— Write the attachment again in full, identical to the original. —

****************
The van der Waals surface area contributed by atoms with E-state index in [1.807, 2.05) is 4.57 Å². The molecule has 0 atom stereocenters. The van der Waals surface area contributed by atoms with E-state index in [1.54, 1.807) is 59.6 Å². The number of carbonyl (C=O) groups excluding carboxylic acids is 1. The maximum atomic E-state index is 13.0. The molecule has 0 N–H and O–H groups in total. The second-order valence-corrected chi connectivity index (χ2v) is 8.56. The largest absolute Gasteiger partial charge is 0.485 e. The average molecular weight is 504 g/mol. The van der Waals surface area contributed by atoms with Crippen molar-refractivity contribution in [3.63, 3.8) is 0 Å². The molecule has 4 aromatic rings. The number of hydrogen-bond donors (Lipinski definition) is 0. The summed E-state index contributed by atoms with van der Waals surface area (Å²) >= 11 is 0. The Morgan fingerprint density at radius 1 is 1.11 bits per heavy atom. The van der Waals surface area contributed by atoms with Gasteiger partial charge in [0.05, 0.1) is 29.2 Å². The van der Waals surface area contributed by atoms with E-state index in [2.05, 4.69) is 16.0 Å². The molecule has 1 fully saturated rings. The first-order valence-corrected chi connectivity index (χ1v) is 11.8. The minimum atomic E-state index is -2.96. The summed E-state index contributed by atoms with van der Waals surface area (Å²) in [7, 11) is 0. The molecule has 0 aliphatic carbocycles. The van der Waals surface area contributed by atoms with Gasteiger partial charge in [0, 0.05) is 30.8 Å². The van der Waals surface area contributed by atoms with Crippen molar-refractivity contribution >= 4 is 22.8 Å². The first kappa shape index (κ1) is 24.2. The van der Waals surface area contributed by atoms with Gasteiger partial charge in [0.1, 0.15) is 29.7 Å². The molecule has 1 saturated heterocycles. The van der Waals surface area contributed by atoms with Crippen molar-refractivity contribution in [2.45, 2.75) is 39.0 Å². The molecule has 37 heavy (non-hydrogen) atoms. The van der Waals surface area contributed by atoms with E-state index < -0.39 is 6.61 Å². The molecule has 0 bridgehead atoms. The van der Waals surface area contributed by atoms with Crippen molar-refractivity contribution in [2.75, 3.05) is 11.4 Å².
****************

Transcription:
The van der Waals surface area contributed by atoms with E-state index in [1.807, 2.05) is 4.57 Å². The molecule has 0 atom stereocenters. The van der Waals surface area contributed by atoms with E-state index in [1.54, 1.807) is 59.6 Å². The number of carbonyl (C=O) groups excluding carboxylic acids is 1. The maximum atomic E-state index is 13.0. The molecule has 0 N–H and O–H groups in total. The second-order valence-corrected chi connectivity index (χ2v) is 8.56. The largest absolute Gasteiger partial charge is 0.485 e. The average molecular weight is 504 g/mol. The van der Waals surface area contributed by atoms with Crippen molar-refractivity contribution in [3.63, 3.8) is 0 Å². The molecule has 4 aromatic rings. The number of hydrogen-bond donors (Lipinski definition) is 0. The summed E-state index contributed by atoms with van der Waals surface area (Å²) >= 11 is 0. The Morgan fingerprint density at radius 1 is 1.11 bits per heavy atom. The van der Waals surface area contributed by atoms with Gasteiger partial charge in [0.05, 0.1) is 29.2 Å². The van der Waals surface area contributed by atoms with E-state index in [2.05, 4.69) is 16.0 Å². The molecule has 1 fully saturated rings. The first-order valence-corrected chi connectivity index (χ1v) is 11.8. The minimum atomic E-state index is -2.96. The summed E-state index contributed by atoms with van der Waals surface area (Å²) in [7, 11) is 0. The molecule has 0 aliphatic carbocycles. The van der Waals surface area contributed by atoms with Gasteiger partial charge in [0, 0.05) is 30.8 Å². The van der Waals surface area contributed by atoms with Crippen molar-refractivity contribution >= 4 is 22.8 Å². The first kappa shape index (κ1) is 24.2. The van der Waals surface area contributed by atoms with Gasteiger partial charge in [0.1, 0.15) is 29.7 Å². The molecule has 1 saturated heterocycles. The van der Waals surface area contributed by atoms with Crippen molar-refractivity contribution in [2.45, 2.75) is 39.0 Å². The molecule has 37 heavy (non-hydrogen) atoms. The van der Waals surface area contributed by atoms with E-state index < -0.39 is 6.61 Å². The molecule has 0 bridgehead atoms. The van der Waals surface area contributed by atoms with Crippen molar-refractivity contribution in [2.75, 3.05) is 11.4 Å².